Recently, an Arizona court issued an opinion in an aggravated assault case following the defendant’s challenge of the jury selection. The defendant raised a challenge alleging that the opposing party excluded certain individuals because of their race. The appellate court affirmed the lower court’s decision in denying the defendant’s challenge.
The Facts of the Case
According to the court’s opinion, parties of an upcoming trial were selecting individuals to serve on the jury. The defendant challenged the jury selection, requesting that the prosecutor explain why they chose to remove the only two Black individuals from serving on the jury. The prosecutor explained that they struck one individual from serving on the jury because that individual’s brother was convicted of a crime, which they worried could impact the individual’s ability to judge fairly. The second person was removed from the jury selection pool because that individual was previously involved in a criminal case. The trial court found that these were reasonable and race-neutral justifications and thus that the challenge raised by the defendant should be denied.
A peremptory challenge allows both parties in a case to choose individuals who they would like to excuse from serving on the jury. In Batson v. Kentucky, the court considered whether a prosecutor was in violation of the Equal Protection Clause of the Fourteenth Amendment when he used his peremptory challenges to remove all of the Black individuals from the jury pool. Batson made it illegal for the state to deny a citizen the ability to serve on a jury on account of their race.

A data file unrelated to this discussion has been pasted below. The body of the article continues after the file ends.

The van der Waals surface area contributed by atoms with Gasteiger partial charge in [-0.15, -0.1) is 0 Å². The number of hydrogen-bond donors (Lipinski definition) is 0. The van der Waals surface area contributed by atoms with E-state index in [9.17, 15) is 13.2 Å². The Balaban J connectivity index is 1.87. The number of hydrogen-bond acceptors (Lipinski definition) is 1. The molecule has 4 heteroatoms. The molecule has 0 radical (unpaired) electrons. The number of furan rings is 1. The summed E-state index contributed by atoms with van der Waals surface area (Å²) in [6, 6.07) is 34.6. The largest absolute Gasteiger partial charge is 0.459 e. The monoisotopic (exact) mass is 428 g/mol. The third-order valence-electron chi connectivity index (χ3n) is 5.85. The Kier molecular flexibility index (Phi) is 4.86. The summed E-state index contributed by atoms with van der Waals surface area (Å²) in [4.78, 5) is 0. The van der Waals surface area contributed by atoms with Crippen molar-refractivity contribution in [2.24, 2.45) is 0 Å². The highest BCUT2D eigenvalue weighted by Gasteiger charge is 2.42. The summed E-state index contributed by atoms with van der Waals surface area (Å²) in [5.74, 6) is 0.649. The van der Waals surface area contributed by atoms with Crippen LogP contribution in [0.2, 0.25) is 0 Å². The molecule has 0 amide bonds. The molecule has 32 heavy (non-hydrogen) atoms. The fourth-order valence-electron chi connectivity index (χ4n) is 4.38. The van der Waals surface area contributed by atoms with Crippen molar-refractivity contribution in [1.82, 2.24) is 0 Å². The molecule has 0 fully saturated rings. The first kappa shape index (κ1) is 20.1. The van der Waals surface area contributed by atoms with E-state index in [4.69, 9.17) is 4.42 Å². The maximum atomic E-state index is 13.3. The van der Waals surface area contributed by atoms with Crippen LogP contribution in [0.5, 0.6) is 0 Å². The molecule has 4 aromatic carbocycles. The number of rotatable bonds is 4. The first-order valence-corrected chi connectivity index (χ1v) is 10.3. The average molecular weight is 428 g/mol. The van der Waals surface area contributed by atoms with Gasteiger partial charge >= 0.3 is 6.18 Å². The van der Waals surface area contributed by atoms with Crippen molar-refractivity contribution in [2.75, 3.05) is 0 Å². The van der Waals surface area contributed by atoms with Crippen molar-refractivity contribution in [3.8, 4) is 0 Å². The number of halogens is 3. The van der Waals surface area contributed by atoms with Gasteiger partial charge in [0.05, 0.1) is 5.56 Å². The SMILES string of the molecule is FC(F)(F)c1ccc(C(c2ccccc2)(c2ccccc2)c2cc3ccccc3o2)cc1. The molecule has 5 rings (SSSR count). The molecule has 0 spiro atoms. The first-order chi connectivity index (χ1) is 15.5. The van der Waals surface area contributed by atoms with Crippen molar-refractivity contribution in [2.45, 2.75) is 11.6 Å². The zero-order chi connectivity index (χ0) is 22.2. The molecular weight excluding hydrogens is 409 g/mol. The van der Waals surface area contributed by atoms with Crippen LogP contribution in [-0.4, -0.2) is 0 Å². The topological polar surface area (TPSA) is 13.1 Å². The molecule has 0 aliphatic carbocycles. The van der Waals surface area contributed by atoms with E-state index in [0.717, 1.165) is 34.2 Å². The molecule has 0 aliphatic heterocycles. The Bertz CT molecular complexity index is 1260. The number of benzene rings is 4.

As a result, if a party believes individuals are being excluded from jury selection on account of their race, first, the party must file a Batson challenge. In the second step, the burden then shifts to the other party to provide a race-neutral explanation for why they removed the individual from serving on the jury. Thirdly, if a race-neutral explanation is provided, the trial court must decide whether the party who made the Batson challenge has demonstrated purposeful racial discrimination. The court can consider the prosecutor and the juror’s demeanor, among other factors.
On appeal, the appellate court affirmed the lower court’s decision to deny the defendant’s Batson challenge. In other words, the court did not find that the prosecution excluded certain potential jurors because of their race. The court explained that when applying the third step in a Batson challenge, the trial court does not have to make specific determinations if the person is excluded from the jury both because of their demeanor in addition to another race-neutral reason. However, if there is a demeanor-based justification given and another justification given, but the other justification is clearly being used by the prosecution as an excuse for them to be able to discriminate based on race, the trial court must provide an explanation for why they allowed the prosecution to exclude the person from the jury. Here, the trial court did not give specific reasons for why they allowed the opposing party to exclude specific individuals from the jury. As a result, this meant that the trial court did not determine that the prosecution was attempting to discriminate based on race.
The appellate court affirmed the lower court’s decision to deny the defendant’s Batson challenge, acknowledging that the prosecution provided two justifications for excluding the specific individuals from serving as jurors and that neither of those justifications was being used by the prosecutor to discriminate based on race.
Have You Been Arrested for an Arizona Crime?
If you are facing serious charges after a recent arrest, contact the Law Office of James E. Novak for assistance from a dedicated criminal defense attorney. Attorney Novak has extensive experience handling a wide range of cases including Arizona assault charges, drug charges, or DUI offenses. To learn more and to schedule a free consultation today, call 480-413-1499.